by Dr. Sara Kinnon
Have you ever complained about bloating, gas, diarrhea or constipation, itchy skin, fatigue, or frequent headaches? Believe it or not, these are some of the most common complaints seen in Celiac Disease.
Celiac Disease, also known as Celiac Sprue, is typically thought of as strictly a gastrointestinal disease, manifesting in chronic diarrhea and/or constipation. However, new research and improved diagnostic techniques are proving otherwise. Celiac Disease is an immunological disease in which a patient is hypersensitive, or reactive, to gluten. Gluten is a protein in grains like wheat, barley and rye. When a person who is hypersensitive to gluten ingests gluten, it damages the small intestine leading to malabsorption and subsequent problems.
In recent years, with improved diagnostic testing, it has been determined that as many as 1 in 100 people in North America are suffering from Celiac disease. On average, it takes a person 9 -11 years to be diagnosed with Celiac disease. It is common to be diagnosed with IBS, eczema or other skin irritations, fibromyalgia, GERD, or migraines before the actual diagnosis of Celiac disease. Other conditions associated with Celiac are weight loss/obesity, diabetes, PCOS, osteoporosis frequent colds, multiple food sensitivities, and even clumsiness. In children, a hallmark symptom is irritability! If you have chronic muscle cramps, canker sores, insomnia, MS, or chronic constipation it is worthwhile to explore the possibility of Celiac disease.
Why is Celiac disease a concern? Undiagnosed celiac disease can lead to a lifetime of suffering of the common complaints as mentioned earlier. It can also increase the risk of developing autoimmune disorders of the thyroid, increase the risk of developing cancer, and even cause some neurological damage. The good news is that removing gluten from the diet will often improve or reverse much of the damage.
The current gold standard for diagnosis is through an intestinal biopsy; however, there are simple blood tests that are done prior to this to test for antibodies against gluten. These antibodies are produced by the body, in response to the gluten that it deems foreign. If there is a first degree relative with a positive test result, all family members should be tested, even if symptomatic as many celiacs can remain symptom free, while the damage is continuously being done.
Once a diagnosis is made, gluten is eliminated from the diet. Gluten is in wheat, barley, rye, and oats. While oats don’t contain gluten, they are often contaminated with gluten due to being manufactured in the same facility. A patient can expect symptoms to improve 2-4 weeks after eliminating gluten. How important is it to eliminate completely? Research suggests that even one molecule of gluten per day is enough to cause intestinal damage. Patients must remain gluten free for life, or risk a significant increase in mortality, not to mention discomfort! Not to despair, mortality risk is often back to ‘normal’ within a year of living gluten free. Gluten is not only in the food we eat, but also in products like cosmetics, glues, and medications.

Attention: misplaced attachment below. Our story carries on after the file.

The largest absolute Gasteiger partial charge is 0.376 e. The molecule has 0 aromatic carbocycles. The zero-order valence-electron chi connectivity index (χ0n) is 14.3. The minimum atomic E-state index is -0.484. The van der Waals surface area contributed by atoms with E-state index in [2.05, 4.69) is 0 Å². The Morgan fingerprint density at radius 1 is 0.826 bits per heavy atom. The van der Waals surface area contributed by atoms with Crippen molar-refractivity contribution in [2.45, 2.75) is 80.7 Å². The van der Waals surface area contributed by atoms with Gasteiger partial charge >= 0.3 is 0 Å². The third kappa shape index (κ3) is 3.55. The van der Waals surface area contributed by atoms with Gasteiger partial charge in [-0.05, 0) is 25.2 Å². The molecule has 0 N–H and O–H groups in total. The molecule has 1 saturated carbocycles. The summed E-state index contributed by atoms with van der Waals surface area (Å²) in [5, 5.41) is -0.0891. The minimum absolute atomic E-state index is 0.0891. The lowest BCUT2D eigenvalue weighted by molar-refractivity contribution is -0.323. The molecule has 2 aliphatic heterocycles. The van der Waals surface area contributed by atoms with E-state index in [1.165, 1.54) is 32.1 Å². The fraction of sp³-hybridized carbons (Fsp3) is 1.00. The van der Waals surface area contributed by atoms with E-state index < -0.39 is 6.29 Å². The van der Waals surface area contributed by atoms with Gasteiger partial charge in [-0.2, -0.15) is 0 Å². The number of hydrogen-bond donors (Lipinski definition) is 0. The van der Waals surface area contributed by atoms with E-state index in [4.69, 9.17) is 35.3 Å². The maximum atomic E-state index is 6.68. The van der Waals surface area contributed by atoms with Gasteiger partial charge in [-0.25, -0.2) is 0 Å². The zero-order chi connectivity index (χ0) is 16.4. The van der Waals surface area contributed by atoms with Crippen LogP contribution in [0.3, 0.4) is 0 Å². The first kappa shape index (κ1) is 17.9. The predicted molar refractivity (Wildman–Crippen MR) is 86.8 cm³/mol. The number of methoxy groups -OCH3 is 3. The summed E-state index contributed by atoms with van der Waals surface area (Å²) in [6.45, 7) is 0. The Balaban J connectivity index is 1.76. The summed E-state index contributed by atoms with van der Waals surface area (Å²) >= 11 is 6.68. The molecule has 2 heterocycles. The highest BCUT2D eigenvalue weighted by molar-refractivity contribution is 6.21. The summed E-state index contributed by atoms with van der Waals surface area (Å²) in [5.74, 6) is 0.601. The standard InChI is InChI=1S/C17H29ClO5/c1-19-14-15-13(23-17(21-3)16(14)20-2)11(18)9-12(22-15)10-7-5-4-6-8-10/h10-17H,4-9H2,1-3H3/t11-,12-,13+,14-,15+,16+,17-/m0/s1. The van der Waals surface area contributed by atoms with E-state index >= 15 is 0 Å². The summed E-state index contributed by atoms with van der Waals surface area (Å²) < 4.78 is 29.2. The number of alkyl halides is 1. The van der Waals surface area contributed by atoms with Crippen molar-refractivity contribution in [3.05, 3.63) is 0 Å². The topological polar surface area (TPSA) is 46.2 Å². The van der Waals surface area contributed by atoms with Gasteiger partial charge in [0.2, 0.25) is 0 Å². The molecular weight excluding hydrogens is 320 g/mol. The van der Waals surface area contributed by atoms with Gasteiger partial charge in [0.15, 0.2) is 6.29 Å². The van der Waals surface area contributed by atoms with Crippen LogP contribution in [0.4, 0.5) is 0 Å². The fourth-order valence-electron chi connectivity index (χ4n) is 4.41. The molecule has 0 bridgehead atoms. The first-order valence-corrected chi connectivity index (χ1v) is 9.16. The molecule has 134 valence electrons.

Naturopathic medicine can help with the challenges of the gluten free diet, providing nutritional advice and support, assessing and repairing damage, and correcting any deficiencies.
Going gluten free is often overwhelming and extremely time consuming. There is help out there! In addition to a naturopathic physician, many websites like www.celiac.com offer tips, recipes, and message boards. Search your local bookstore and you will find a plethora of gluten-free living cookbooks. Some recommendations are Gluten Free Diet by Shelley Case, and even Living Gluten Free for Dummies.
If you are suffering from a chronic illness, have gastrointestinal complaints, or simply unexplainable and unrelenting fatigue; it is wise to consider Celiac disease. Eliminating gluten from your diet just might bring you the relief that you have been seeking for many years.
Living Gluten-Free doesn’t mean you can’t have treats!
Gluten Free Chocolate Chip Oatmeal Cookies
This is adapted from a Bob’s Red Mill recipe; so all flours are Bob’s Red Mill brand.
1-1/2 cups Gluten Free All Purpose Baking Flour
3 cups Gluten Free Rolled Oats
1 cup Butter (softened)
1 cup Brown Sugar
1/2 cup Granulated Sugar
1 tsp Vanilla
1 tsp Baking Soda
1/2 tsp Sea Salt
1/2 tsp Cinnamon
2 large Eggs* (free range, hormone free)
1 tsp Xanthan Gum
1-cup GF chocolate chips
1 cup chopped pecans
1/2 cup Raisins (Unsulfured) (Optional)
Preheat oven to 350°F. Beat butter and sugars together until smooth.
Add vanilla and eggs; beat well. In a separate bowl, blend flour,
Cinnamon, baking soda, salt and Xanthan Gum. Stir flour blend into wet
ingredients. Add oats, chocolate chips, nuts and raisins (if desired)
and mix well. Drop rounded tablespoons of dough onto un-greased cookie
sheet. Bake for 10 – 12 minutes, or until golden brown. Cool one
minute then transfer to wire rack. Makes about 4 dozen cookies.
Eggless Option: Mix together 2 Tb. Flaxseed Meal with 6 Tb. of water
and let sit for a minute. Add to recipe as you would the eggs.
Ruth’s NOTE: I would think Egg Replacer would work, too.
Adapted from a recipe found at: